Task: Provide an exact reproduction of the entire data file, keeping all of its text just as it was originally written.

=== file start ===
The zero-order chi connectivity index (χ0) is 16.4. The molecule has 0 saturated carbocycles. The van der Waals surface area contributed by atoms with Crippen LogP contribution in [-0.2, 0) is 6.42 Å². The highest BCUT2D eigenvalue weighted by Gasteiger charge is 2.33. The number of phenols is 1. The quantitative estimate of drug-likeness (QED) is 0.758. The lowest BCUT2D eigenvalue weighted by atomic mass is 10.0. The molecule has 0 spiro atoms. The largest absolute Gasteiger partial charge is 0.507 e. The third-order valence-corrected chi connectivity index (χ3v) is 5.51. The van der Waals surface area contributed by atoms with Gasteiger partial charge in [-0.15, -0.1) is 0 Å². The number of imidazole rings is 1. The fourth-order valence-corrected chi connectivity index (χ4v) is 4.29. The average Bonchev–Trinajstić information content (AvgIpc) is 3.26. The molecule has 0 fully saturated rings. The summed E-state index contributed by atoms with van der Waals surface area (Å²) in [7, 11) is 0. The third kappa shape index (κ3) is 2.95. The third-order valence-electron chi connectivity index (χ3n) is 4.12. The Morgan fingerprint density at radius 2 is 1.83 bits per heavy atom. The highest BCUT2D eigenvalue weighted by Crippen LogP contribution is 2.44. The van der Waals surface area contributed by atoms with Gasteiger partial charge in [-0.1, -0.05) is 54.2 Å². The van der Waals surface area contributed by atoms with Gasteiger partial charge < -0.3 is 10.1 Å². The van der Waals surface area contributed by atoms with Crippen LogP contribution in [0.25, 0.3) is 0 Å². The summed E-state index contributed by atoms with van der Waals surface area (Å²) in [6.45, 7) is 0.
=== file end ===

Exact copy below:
The zero-order chi connectivity index (χ0) is 16.4. The molecule has 0 saturated carbocycles. The van der Waals surface area contributed by atoms with Crippen LogP contribution in [-0.2, 0) is 6.42 Å². The highest BCUT2D eigenvalue weighted by Gasteiger charge is 2.33. The number of phenols is 1. The quantitative estimate of drug-likeness (QED) is 0.758. The lowest BCUT2D eigenvalue weighted by atomic mass is 10.0. The molecule has 0 spiro atoms. The largest absolute Gasteiger partial charge is 0.507 e. The third-order valence-corrected chi connectivity index (χ3v) is 5.51. The van der Waals surface area contributed by atoms with Gasteiger partial charge in [-0.15, -0.1) is 0 Å². The number of imidazole rings is 1. The fourth-order valence-corrected chi connectivity index (χ4v) is 4.29. The average Bonchev–Trinajstić information content (AvgIpc) is 3.26. The molecule has 0 fully saturated rings. The summed E-state index contributed by atoms with van der Waals surface area (Å²) in [7, 11) is 0. The third kappa shape index (κ3) is 2.95. The third-order valence-electron chi connectivity index (χ3n) is 4.12. The Morgan fingerprint density at radius 2 is 1.83 bits per heavy atom. The highest BCUT2D eigenvalue weighted by Crippen LogP contribution is 2.44. The van der Waals surface area contributed by atoms with Gasteiger partial charge in [-0.1, -0.05) is 54.2 Å². The van der Waals surface area contributed by atoms with Gasteiger partial charge < -0.3 is 10.1 Å². The van der Waals surface area contributed by atoms with Crippen LogP contribution in [0.25, 0.3) is 0 Å². The summed E-state index contributed by atoms with van der Waals surface area (Å²) in [6.45, 7) is 0.